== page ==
Study of Menstrual Attitudes and Distress Among Postmenarcheal Female Students in Hualien County

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Abstract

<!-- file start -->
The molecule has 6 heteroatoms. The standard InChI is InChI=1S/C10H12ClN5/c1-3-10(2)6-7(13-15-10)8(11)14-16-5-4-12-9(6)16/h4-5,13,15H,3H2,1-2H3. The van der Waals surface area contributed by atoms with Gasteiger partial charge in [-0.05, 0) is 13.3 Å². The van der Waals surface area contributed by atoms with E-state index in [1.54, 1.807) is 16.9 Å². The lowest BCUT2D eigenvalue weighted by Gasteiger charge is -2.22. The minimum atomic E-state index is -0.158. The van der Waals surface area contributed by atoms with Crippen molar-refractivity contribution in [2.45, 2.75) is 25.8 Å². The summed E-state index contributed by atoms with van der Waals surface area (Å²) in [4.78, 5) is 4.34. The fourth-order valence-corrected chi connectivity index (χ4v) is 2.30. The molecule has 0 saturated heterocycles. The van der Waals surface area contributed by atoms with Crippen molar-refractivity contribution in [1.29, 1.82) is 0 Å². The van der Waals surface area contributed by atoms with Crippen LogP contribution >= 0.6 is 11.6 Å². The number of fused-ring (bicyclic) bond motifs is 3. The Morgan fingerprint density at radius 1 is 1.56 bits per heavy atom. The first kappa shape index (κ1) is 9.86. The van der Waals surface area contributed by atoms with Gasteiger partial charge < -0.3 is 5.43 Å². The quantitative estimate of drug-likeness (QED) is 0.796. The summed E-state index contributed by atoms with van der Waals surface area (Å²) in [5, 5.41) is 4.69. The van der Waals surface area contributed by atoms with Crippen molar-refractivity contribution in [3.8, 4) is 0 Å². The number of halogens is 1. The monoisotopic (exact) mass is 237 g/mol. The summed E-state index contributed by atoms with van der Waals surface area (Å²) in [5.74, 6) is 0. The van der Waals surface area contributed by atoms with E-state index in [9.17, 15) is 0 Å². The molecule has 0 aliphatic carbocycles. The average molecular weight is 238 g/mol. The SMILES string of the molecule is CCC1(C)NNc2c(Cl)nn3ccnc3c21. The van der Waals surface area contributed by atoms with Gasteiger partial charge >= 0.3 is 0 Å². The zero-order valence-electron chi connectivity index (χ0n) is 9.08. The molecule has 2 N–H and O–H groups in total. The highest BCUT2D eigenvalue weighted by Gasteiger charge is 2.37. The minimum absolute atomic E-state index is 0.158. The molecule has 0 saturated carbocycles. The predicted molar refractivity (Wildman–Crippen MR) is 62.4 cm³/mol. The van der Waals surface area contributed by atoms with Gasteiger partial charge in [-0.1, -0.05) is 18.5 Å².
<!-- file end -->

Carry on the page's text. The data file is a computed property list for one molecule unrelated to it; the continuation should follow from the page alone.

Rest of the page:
The purposes of this study were to assess menstrual attitudes and menstrual distress and investigate factors associated with menstrual distress among postmenarcheal female elementary students. A total of 129 female students from 12 elementary schools in Taiwan's Hualien County participated in this study. A stratified cluster random sampling method was adopted. The questionnaire used consisted of three sections asking questions regarding the individual's menstrual characteristics, menstrual attitudes, and menstrual distress. Study results showed that most respondents experienced menstrual blood seepage during the daytime and awakened at night during their periods due to worries about menstrual blood seepage. This study found that indigenous students had significantly more frequent episodes of menstrual blood seepage during the daytime and awakened at night during period than did nonindigenous students. The mean score on the Menstrual Attitude Questionnaire was 1.88 (SD = 0.36, possible score = 1-4). The three most prevalent symptoms of menstrual distress were dysmenorrhea, acne, and fatigue. The mean score on the Menstrual Distress Questionnaire was 1.00 (SD = 0.76; possible score = 0-4). Moreover, there was a significantly negative correlation between menstrual attitudes and menstrual distress and significantly positive correlations between menstrual distress and (a) time since menarche, (b) menstrual blood seepage during the daytime, and (c) menstrual blood seepage while sleeping. Study results recommend that families and elementary schools help postmenarcheal female elementary students to accept menstruation as a natural process.

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